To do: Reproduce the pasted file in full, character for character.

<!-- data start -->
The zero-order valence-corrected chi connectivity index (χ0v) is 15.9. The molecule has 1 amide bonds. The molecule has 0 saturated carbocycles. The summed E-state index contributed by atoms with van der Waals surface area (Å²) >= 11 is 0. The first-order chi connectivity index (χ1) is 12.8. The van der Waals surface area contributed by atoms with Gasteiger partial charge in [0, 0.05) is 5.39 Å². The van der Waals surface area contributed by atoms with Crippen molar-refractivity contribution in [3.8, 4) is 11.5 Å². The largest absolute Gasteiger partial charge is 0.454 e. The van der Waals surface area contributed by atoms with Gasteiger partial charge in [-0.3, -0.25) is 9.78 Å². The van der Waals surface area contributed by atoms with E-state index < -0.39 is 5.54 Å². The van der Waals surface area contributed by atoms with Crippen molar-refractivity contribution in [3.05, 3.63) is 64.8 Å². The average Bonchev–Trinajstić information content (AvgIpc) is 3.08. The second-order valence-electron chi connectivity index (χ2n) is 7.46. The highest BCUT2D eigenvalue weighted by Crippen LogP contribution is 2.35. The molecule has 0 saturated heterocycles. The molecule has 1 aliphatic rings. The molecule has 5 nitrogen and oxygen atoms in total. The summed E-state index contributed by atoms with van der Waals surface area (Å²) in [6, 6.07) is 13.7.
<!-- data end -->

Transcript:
The zero-order valence-corrected chi connectivity index (χ0v) is 15.9. The molecule has 1 amide bonds. The molecule has 0 saturated carbocycles. The summed E-state index contributed by atoms with van der Waals surface area (Å²) >= 11 is 0. The first-order chi connectivity index (χ1) is 12.8. The van der Waals surface area contributed by atoms with Gasteiger partial charge in [0, 0.05) is 5.39 Å². The van der Waals surface area contributed by atoms with Crippen molar-refractivity contribution in [3.8, 4) is 11.5 Å². The largest absolute Gasteiger partial charge is 0.454 e. The van der Waals surface area contributed by atoms with Gasteiger partial charge in [-0.3, -0.25) is 9.78 Å². The van der Waals surface area contributed by atoms with E-state index < -0.39 is 5.54 Å². The van der Waals surface area contributed by atoms with Crippen molar-refractivity contribution in [3.05, 3.63) is 64.8 Å². The average Bonchev–Trinajstić information content (AvgIpc) is 3.08. The second-order valence-electron chi connectivity index (χ2n) is 7.46. The highest BCUT2D eigenvalue weighted by Crippen LogP contribution is 2.35. The molecule has 0 saturated heterocycles. The molecule has 1 aliphatic rings. The molecule has 5 nitrogen and oxygen atoms in total. The summed E-state index contributed by atoms with van der Waals surface area (Å²) in [6, 6.07) is 13.7.